Addiction is a behavioral disease that impacts our ability to make decisions for ourselves. A vast majority of addictions can’t “just stop” when people ask them to. To assume otherwise is to fundamentally understand what makes addiction such a dangerous illness. Not only is addiction hard to stop, initially, but it is also chronic, can get progressively worse, and leaves a lasting threat of relapse.


Plenty of research over the past decade indicates that addiction is specifically a brain disease. Despite this fact, many people have trouble viewing it through the viewpoint of a disease, and instead choose to view addiction as a moral failing. A lot of this has to do with the fact that addiction is usually initiated with a voluntary action. While this might be true, there’s no denying that the brain is heavily impacted by drug usage in a way that is hard to see when you are in the throes of substance abuse, and that a morality-based viewpoint of addiction does little to solve the lasting problem.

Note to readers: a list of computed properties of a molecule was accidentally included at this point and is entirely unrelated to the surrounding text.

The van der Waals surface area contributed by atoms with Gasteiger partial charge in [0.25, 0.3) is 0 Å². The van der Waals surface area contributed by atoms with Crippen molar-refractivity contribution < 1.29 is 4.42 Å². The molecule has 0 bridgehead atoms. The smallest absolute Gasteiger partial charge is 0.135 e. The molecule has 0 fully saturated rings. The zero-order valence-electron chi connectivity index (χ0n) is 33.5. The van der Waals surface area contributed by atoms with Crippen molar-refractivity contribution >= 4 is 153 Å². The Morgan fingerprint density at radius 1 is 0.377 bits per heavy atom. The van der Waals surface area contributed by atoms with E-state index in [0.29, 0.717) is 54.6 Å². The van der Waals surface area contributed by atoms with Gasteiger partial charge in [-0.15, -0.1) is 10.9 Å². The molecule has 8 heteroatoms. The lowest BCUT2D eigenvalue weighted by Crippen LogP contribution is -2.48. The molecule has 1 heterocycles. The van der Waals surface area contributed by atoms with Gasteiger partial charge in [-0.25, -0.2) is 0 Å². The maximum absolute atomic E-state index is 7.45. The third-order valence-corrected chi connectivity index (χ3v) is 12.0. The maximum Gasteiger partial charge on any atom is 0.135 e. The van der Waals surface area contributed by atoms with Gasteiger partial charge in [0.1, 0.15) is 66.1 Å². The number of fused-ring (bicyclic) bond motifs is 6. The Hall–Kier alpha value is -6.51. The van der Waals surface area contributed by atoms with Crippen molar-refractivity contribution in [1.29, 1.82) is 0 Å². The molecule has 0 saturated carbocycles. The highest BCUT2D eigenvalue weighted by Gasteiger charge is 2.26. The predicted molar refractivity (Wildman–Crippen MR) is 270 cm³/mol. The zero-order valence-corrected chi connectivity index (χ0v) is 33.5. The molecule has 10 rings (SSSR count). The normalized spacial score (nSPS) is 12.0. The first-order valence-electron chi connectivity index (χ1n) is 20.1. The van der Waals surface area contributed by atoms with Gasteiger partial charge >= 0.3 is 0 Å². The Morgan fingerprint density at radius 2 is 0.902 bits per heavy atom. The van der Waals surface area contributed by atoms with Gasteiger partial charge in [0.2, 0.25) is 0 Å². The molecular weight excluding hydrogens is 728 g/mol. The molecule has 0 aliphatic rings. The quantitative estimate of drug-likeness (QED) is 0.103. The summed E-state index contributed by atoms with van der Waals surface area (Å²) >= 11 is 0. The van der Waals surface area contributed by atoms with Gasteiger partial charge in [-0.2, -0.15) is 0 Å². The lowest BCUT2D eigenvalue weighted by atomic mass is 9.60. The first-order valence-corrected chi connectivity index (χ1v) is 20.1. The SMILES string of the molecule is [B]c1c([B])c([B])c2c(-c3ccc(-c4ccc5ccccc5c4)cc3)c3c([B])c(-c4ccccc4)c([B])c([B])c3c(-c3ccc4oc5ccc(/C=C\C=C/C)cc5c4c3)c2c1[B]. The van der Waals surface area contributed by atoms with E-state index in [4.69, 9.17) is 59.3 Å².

Addiction is currently the number one public health issue of our time, and has become an epidemic in the United States over the past two decades, as well as in many other parts of the world. The key to fighting addiction is by understanding it, and by coming together as a community to undo the powerful effects that it has on victims of addiction. If recent research and predictions are to be believed, these actions could lead to a regression of addiction rates before the end of 2018!


Learn more about the specifics of addiction towards different illicit substances by reading our addiction resource center below…


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